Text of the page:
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enough EC?!

Discussion in 'Pre-Medical - MD' started by miscellany, May 3, 2004.

  1. miscellany

    miscellany Member
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    hola everyone - new sdn'er here looking for some advice... :oops:

    i graduated from a pretty good school last year with good LOR's, a 3.4 and a 28M (August 2002). i took an admin job cuz i needed the money to pay off my student loans (oy vay!) and the strict 9-5 so i'd have time to study for the mcats and boost my numbers. i retook 'em this past april and am confident that i improved my score... but now i'm wondering (aka :eek: ) whether taking this admin job instead of something that's more medical-related is going to hurt me in applications this upcoming cycle.

    during college, i've done shadowing, hospital volunteering and independent research (tho not extensive)... the rest of my EC's have been non-medical. i can't exactly quit my job bc i do need the $ and i said i would stay for 2 years (i know, shoot me already!). so now i'm looking for something to do after work/during weekends to keep my sanity as well as to show adcoms that i really am commited to healthcare...

    1) any suggestions? is volunteering the only flexible option for me?... is there anything else i could do that would get me in on more action, so to speak, with my time limitations?!
    2) i really don't want to wait another year before applying but should i so i can work on the health experience? (please say nay!)
    3) i'll be getting a rec from my boss but now i'm considering doing the unthinkable and resigning so i can 'salvage' the rest of my year before med school?? will it even help my app at this point?!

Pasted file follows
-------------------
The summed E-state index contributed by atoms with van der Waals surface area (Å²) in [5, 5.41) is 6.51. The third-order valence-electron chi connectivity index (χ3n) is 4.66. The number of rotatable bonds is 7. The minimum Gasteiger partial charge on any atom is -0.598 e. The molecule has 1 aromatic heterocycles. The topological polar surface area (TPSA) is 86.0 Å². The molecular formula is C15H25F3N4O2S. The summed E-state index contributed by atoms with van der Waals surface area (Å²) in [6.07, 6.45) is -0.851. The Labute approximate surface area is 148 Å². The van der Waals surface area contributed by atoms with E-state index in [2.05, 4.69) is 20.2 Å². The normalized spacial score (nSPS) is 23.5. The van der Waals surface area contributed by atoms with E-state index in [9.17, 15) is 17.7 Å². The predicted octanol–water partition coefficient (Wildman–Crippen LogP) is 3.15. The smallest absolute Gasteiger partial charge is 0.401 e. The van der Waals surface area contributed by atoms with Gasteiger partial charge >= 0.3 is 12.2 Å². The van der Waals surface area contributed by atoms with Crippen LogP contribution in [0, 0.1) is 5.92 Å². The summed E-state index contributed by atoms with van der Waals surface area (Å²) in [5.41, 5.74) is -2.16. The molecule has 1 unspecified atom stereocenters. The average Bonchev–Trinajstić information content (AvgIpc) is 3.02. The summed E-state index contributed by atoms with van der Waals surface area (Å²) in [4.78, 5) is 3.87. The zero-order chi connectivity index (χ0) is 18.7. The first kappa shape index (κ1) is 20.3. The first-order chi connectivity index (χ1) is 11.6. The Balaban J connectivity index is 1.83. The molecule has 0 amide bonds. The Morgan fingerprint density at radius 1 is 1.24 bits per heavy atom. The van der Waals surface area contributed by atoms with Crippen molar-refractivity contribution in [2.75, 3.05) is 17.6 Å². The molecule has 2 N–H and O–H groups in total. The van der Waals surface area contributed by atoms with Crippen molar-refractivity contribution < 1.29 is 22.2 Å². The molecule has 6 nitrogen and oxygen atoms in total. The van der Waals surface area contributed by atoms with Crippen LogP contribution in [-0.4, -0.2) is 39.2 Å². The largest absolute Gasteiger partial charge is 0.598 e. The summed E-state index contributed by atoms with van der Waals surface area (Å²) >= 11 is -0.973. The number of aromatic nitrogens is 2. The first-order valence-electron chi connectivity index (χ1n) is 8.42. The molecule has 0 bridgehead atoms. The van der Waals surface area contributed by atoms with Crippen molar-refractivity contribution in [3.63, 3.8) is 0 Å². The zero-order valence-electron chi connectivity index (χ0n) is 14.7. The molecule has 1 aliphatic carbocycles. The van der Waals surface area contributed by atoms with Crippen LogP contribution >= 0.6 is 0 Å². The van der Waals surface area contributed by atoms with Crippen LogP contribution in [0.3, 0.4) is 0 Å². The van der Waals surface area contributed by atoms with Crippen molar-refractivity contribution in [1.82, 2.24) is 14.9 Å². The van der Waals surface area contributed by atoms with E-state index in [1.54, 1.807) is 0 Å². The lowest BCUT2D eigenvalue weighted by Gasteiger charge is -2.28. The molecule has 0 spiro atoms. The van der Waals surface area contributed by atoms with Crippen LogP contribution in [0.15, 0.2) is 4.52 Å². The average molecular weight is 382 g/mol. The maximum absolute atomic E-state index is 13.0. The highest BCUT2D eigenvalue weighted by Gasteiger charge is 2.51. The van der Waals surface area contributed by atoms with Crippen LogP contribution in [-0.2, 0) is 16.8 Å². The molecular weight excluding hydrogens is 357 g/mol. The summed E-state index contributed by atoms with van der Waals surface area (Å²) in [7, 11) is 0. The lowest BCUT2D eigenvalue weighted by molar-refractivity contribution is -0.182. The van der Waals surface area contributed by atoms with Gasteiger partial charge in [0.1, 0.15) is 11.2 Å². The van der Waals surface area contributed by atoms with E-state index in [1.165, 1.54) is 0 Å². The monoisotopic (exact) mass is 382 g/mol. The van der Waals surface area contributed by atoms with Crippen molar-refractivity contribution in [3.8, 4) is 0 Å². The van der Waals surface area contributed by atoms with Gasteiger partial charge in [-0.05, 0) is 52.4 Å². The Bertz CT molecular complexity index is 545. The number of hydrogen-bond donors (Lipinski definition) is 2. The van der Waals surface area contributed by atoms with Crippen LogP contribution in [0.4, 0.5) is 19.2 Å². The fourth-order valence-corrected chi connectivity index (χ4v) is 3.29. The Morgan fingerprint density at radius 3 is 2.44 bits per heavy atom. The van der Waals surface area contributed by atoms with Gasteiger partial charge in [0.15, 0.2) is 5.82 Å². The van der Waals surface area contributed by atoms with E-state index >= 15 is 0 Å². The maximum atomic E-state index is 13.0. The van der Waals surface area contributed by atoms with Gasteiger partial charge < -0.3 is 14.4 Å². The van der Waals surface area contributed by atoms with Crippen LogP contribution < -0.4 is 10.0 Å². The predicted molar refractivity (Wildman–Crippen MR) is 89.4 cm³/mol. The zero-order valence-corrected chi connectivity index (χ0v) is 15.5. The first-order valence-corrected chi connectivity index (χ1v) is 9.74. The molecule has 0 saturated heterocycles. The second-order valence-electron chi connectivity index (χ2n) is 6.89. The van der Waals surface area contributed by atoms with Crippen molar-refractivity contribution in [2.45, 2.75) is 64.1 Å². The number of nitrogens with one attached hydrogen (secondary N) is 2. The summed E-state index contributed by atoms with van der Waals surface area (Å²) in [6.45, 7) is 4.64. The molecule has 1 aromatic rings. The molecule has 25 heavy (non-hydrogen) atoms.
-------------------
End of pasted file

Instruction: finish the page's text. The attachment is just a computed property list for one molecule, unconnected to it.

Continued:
sorry for the long post.. i'm :scared:
     
  2. DemonDeacon

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    My best advice is to don't do anything for your resumee, at least for the sole purpose of the resumee.

    Admissions know that if you need the money, a jog is the way to go. The rest of your application is good, but they want to know that you know that being a doctor is the right thing for you. They want to know that you know what the demands are and what not.

    I'd say call the admissions committees at the schools you are applying and get advice from them. I am still an undergrad, so I can't give anything valid. Good luck!
     
  3. Lochmoor

    Lochmoor Senior Member
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    The true test of your EC's is your personal statement. Were your experiences meaningful enough that you can truly show your compassion and desire to become a doctor? And are they deep enough such that you can talk about them with great gusto and interest during an interview. In reality, you only need about 3 or 4 truly meaningful/awe inspiring/career determining experiences to write about. These are not limited to EC type stuff. You can write about your current work or about a life experience.

    So look at what you wrote as your EC's, what did you learn from shadowing? What didnt you like, what did you like? What experience did you have that encompasses all the feelings and ideas that made you want to become a doctor.